Projected salary increases of 3.15 per cent in 2015

Alberta 'leading the charge,' followed by Saskatchewan, B.C.: Survey
|hrreporter.com|Last Updated: 10/15/2014

Canada’s projected average salary increase for 2015 is forecast at 3.16 per cent, according to a survey by the Wynford Group in Calgary. That compares to an actual increase of 3.21 per cent for 2014.

The survey’s outlook is rosier than others, said Gail Evans, president of the Wynford Group.

“We have a slightly different perspective to some of the other major comp companies because we sit in Alberta and Alberta of course has an oil and gas practice,” she said. “Our numbers are probably slightly higher because our perspective is from this centre of the earth.”

The east and west coasts are leading the way, with the Atlantic seeing increased activity in shipbuilding contracts and British Columbia’s Kitimat region expecting a boost in shipping terminals, said Evans.

“The two coasts are the hot spots, other than Alberta. Saskatchewan is moving along and there’s still lots of action there but I think it’s leveling out. They were doing such a big catchup for so long, their rates are actually getting closer.”

Alberta is expected to see gains of 3.29 per cent and British Columbia is predicting 3.18 per cent, while Saskatchewan is at 3.23 per cent, found the survey of more than 230 employers from May to July. The Atlantic is predicting 3.2 per cent while further behind are Manitoba at 3.17 per cent, Ontario at 3.14 per cent and 2.94 per cent in Quebec.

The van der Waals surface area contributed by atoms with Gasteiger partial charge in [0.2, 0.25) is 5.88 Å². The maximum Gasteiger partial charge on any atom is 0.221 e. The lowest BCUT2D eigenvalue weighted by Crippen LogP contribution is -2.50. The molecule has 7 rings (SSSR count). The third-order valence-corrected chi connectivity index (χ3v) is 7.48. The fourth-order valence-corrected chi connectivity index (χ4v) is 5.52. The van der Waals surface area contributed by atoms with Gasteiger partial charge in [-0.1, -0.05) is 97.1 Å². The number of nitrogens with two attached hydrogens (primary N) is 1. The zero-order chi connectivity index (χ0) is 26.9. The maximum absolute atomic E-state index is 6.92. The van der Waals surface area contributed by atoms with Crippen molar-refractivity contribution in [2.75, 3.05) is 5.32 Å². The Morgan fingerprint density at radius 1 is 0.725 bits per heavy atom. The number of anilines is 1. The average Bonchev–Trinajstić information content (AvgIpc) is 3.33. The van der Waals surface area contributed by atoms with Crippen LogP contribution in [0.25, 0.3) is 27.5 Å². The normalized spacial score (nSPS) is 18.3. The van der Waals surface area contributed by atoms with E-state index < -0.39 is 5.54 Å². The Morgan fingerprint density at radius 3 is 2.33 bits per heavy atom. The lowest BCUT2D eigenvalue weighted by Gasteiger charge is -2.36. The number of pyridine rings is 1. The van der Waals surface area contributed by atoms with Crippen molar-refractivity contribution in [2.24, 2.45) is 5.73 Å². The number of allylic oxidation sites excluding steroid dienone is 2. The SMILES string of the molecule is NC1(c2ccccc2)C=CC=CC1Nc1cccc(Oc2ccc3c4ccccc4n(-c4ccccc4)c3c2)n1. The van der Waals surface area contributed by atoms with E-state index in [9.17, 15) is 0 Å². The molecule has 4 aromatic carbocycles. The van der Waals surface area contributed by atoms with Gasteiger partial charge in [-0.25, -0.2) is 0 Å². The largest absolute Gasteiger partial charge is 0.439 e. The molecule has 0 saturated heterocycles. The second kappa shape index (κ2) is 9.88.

“Alberta is leading the charge… although there is some trepidation in some areas about the tar sands because of the gluts with the pipelines, so oil is now going out on trains,” she said. “There is the recognition that Alberta’s oil industry or energy industry is now the economic driver in Canada… Whenever there is activity here, there certainly is also spreading up the walls in other parts of the country, so that’s a good thing.”

Location

2015 average (%)

2014 average (%)

National

3.16

3.21

British Columbia

3.18

3.23

Alberta

3.29

3.52

Saskatchewan

3.23

3.45

Manitoba

3.17

3.20

Ontario

3.14

3.16

Quebec

2.94

2.96

Atlantic

3.20

3.15

Industry predictions

Broken down by industry, energy is leading the way, with predictions of 3.78 per cent, followed by construction, at 3.43 per cent, engineering/project and construction management, at 3.4 per cent, and engineering at 3.3 per cent.

“There’s still some really, really heavy competition in anything to do with the oil industry, and the biggest employers are not the oil companies, it’s those service sector guys and construction guys,” said Evans.

Advanced technology, at 3.27 per cent, and IT services, at 3.25 per cent come next.

“There certainly has been some solid and sustained increases in the IT sector,” she said.

The industries seeing the lowest predictions are not-for-profit, at 2.98 per cent, retail, at 2.73 per cent, and the public sector, at one per cent.

Industry

2015 average (%)

2014 average (%)

Advanced technology

3.27

3.20

Energy

3.78

3.91

Energy services

3.23

3.31

Engineering

3.33

3.40

Engineering/project & construction management

3.40

3.60

Financial services

3.11

3.22

Public sector

1.00

2.00

IT services

3.25

3.32

Logistics/transport/distribution

3.18

3.27

Manufacturing

3.02

3.00

Not for profit

2.98

2.99

Professional services

3.10

3.50

Retail

2.73

2.84

Construction

3.43

3.55

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